No, that’s not the name of a new James Bond movie. Rather, it’s a Public Discourse post by Anthony Esolen that discusses society’s ability (and disability) to get a handle on evil actions and morality.
The cry, “You can’t legislate morality” is, of course, false. That is exactly what law does, as Esolen points out.
All laws bear some relation, however distant, to a moral evaluation of good and bad. We cannot escape making moral distinctions. One man’s theft is another man’s redistribution of income. One man’s defense of family honor is another man’s murder. Even people who reduce law to utilitarian calculations cannot evade this truth.
Earlier this month, Christian’s Library Press co-sponsored a discussion between Ken Myers, Matthew Lee Anderson, and British moral philosopher Oliver O’Donovan. Held a few blocks from the Capitol building in Washington, D.C., the conversation addressed questions and themes of political theology and was loosely centered around O’Donovan’s 1996 book The Desire of the Nations.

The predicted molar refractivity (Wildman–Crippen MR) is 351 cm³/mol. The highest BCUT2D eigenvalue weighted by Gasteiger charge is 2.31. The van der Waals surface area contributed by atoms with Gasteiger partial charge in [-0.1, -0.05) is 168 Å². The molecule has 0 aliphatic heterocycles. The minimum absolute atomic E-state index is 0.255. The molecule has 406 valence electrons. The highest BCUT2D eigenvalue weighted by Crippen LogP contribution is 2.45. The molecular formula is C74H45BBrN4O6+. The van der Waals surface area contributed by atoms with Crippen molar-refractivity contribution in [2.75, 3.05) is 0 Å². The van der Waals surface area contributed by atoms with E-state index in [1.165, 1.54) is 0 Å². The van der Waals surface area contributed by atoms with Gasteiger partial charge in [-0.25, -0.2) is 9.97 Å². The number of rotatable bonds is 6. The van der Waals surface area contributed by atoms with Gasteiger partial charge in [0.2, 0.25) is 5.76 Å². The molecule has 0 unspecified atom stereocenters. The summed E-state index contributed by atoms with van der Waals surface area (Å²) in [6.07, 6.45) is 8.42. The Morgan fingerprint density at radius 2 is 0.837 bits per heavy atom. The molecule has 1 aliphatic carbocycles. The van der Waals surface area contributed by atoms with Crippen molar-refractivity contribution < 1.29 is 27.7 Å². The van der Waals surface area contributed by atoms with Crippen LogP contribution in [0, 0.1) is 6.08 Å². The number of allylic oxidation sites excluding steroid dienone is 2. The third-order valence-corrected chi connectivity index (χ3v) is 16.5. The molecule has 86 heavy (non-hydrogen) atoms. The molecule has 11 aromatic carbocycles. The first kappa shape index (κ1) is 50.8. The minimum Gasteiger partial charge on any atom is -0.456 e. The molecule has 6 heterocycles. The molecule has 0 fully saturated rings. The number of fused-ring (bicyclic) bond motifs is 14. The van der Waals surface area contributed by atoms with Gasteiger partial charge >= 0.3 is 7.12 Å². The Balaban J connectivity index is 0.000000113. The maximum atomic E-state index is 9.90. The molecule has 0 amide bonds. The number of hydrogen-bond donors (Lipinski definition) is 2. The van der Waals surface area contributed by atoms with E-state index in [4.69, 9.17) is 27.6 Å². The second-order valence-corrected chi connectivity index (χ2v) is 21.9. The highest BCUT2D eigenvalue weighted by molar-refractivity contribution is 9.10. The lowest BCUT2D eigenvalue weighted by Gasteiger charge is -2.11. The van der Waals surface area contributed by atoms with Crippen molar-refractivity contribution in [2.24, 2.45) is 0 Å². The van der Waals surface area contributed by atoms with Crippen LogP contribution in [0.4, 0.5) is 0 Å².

Click here to listen to an audio of the conversation on the website of Mars Hill Audio Journal.
There’s a fascinating profile of Jim DeMint, the new president of the Heritage Foundation, in BusinessWeek, which makes a good pairing for this NYT piece that focuses on the GOP’s “civil war” between establishment Republicans and Tea Partiers.
But one of the comments that really stuck out to me concerning DeMint’s move from the Senate to a think tank was his realization about what it would take to change the political culture in Washington. As Joshua Green writes, DeMint had previously worked to get a new brand of GOP legislator elected to Congress, including Ted Cruz and Marco Rubio. But later “DeMint gave up trying to purify the party from within.”